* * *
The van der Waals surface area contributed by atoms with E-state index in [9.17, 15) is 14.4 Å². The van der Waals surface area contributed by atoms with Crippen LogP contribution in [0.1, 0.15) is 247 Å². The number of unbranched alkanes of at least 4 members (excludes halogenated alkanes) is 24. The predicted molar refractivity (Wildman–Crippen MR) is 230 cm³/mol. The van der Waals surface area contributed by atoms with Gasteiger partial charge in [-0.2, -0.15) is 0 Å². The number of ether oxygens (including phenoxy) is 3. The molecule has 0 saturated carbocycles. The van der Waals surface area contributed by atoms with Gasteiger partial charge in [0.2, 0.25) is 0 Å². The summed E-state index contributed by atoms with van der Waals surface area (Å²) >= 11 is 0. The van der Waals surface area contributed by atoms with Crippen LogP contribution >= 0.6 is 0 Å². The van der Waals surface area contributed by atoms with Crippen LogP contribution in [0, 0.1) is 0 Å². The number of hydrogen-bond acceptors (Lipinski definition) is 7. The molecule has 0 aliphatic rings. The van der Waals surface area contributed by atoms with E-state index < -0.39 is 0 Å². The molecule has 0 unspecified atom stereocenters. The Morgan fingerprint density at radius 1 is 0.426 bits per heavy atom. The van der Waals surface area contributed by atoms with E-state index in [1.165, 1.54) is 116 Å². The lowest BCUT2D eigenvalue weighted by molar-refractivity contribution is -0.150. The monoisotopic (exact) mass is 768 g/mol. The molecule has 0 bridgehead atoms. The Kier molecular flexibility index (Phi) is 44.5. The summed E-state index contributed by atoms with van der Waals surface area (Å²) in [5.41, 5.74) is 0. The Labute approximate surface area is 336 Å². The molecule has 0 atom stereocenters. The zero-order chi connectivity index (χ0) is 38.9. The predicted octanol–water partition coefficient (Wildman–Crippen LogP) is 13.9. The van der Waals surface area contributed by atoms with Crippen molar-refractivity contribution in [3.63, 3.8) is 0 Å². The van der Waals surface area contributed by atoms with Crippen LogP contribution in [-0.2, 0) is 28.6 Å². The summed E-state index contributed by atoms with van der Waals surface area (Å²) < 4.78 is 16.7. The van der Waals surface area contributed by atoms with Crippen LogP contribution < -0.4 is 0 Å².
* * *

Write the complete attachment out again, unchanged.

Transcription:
The van der Waals surface area contributed by atoms with E-state index in [9.17, 15) is 14.4 Å². The van der Waals surface area contributed by atoms with Crippen LogP contribution in [0.1, 0.15) is 247 Å². The number of unbranched alkanes of at least 4 members (excludes halogenated alkanes) is 24. The predicted molar refractivity (Wildman–Crippen MR) is 230 cm³/mol. The van der Waals surface area contributed by atoms with Gasteiger partial charge in [-0.2, -0.15) is 0 Å². The number of ether oxygens (including phenoxy) is 3. The molecule has 0 saturated carbocycles. The van der Waals surface area contributed by atoms with Gasteiger partial charge in [0.2, 0.25) is 0 Å². The summed E-state index contributed by atoms with van der Waals surface area (Å²) >= 11 is 0. The van der Waals surface area contributed by atoms with Crippen LogP contribution >= 0.6 is 0 Å². The van der Waals surface area contributed by atoms with Crippen LogP contribution in [0, 0.1) is 0 Å². The number of hydrogen-bond acceptors (Lipinski definition) is 7. The molecule has 0 aliphatic rings. The van der Waals surface area contributed by atoms with E-state index < -0.39 is 0 Å². The molecule has 0 unspecified atom stereocenters. The Morgan fingerprint density at radius 1 is 0.426 bits per heavy atom. The van der Waals surface area contributed by atoms with E-state index in [1.165, 1.54) is 116 Å². The lowest BCUT2D eigenvalue weighted by molar-refractivity contribution is -0.150. The monoisotopic (exact) mass is 768 g/mol. The molecule has 0 bridgehead atoms. The Kier molecular flexibility index (Phi) is 44.5. The summed E-state index contributed by atoms with van der Waals surface area (Å²) in [5.41, 5.74) is 0. The Labute approximate surface area is 336 Å². The molecule has 0 atom stereocenters. The zero-order chi connectivity index (χ0) is 38.9. The predicted octanol–water partition coefficient (Wildman–Crippen LogP) is 13.9. The van der Waals surface area contributed by atoms with Crippen molar-refractivity contribution in [3.63, 3.8) is 0 Å². The van der Waals surface area contributed by atoms with Crippen LogP contribution in [-0.2, 0) is 28.6 Å². The summed E-state index contributed by atoms with van der Waals surface area (Å²) < 4.78 is 16.7. The van der Waals surface area contributed by atoms with Crippen LogP contribution < -0.4 is 0 Å².